How to Design a Lean Enterprise – In Real Life

December 25, 2018 • ILE LAB • Boaz Tamir

There is no inherent value in an unrealized idea, a purpose that has not been translated into action, or a vision that has not been transformed into a way of life. This is also true for the world-wide Lean movement: We seek to design a concept of management and organizational culture that provide a means to cope effectively with the technological, global environment, geopolitical challenges and constantly-changing business environment. The world is looking for a new management paradigm. This is our raison d’etre, which we must strive to fulfill.

Ever since Jim Womack and Daniel Jones published their seminal work, “The Machine that Changed the World,” the concept of Lean has become an accepted paradigm for Lean Manufacturing and has expanded into the fields of health, services, tourism, and information systems.  Hundreds of manuals and thousands of consultants and activists have translated the operational principles of Lean thinking into workshops and community summits. The giants of the automobile, aviation, electronics, and banking industries, as well as major healthcare systems, have adopted Lean principles.  The Lean Start-Up movement has developed a road map that serves as a managerial paradigm for the entrepreneurial community, and Lean-Agile methodology has become an accepted standard in software development.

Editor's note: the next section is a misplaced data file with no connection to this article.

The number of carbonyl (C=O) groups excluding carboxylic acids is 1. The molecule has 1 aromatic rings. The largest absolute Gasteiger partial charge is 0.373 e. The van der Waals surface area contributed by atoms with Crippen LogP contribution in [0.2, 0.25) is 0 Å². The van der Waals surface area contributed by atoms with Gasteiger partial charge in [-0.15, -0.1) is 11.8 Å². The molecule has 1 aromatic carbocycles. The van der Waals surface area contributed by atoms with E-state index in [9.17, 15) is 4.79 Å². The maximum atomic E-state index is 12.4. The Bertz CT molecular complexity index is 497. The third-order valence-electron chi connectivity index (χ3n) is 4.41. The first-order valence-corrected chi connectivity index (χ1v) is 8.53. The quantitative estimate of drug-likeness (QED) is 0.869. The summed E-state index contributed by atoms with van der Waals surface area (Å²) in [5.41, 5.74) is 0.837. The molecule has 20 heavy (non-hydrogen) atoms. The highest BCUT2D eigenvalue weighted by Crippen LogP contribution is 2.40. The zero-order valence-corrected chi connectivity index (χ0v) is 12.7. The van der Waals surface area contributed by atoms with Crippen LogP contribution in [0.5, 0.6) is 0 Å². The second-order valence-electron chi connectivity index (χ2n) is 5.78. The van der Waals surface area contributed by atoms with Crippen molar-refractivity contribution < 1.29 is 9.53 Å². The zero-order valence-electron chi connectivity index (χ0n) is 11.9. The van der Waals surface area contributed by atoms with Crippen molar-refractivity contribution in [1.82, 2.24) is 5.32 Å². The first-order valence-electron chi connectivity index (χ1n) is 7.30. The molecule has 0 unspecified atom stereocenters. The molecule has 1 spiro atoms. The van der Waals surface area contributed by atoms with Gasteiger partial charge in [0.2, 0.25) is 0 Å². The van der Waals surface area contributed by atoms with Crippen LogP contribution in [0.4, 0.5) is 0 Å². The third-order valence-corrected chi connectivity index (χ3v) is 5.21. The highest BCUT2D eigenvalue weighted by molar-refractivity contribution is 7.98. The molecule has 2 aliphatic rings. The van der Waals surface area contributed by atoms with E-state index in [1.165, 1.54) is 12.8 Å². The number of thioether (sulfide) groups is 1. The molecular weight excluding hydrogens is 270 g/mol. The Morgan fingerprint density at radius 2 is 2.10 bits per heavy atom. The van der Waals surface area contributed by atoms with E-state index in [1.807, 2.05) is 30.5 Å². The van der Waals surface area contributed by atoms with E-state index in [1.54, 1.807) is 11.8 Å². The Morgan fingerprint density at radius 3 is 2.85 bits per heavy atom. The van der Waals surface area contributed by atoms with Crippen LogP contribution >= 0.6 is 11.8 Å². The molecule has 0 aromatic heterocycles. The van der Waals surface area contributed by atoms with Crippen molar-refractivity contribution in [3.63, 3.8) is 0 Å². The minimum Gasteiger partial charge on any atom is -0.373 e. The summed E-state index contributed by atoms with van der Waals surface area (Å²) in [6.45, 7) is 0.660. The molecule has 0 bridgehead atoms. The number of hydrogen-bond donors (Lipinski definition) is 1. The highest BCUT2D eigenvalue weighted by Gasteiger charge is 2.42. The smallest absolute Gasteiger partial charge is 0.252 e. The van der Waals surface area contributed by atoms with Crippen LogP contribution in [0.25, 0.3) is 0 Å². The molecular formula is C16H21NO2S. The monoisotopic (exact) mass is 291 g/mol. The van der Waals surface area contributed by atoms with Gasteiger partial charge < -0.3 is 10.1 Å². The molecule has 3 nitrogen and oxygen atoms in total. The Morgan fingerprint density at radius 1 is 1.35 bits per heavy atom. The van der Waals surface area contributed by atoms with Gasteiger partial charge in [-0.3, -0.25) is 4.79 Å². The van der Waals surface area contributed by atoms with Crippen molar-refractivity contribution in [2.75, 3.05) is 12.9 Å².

And yet, as Jim Womack has taught us, even though these facts reveal that Lean thinking is, indeed, an effective managerial paradigm, only a tiny percentage of managers have adopted Lean thinking in its entirety.

Jim Morgan articulated theoretical principles for product development based on the Lean Product and Processes Development (LPPD) employed by Toyota and he spearheaded the practical integration of this method when he headed-up product development for Ford.  The story of the translation of the LPPD principles into action is described in Morgan’s and Jeff Laker’s brand new book, “Designing the Future.”  The verification of the production principles brings the vision of Lean development and innovation closer to the stature of a globally-accepted theoretical paradigm.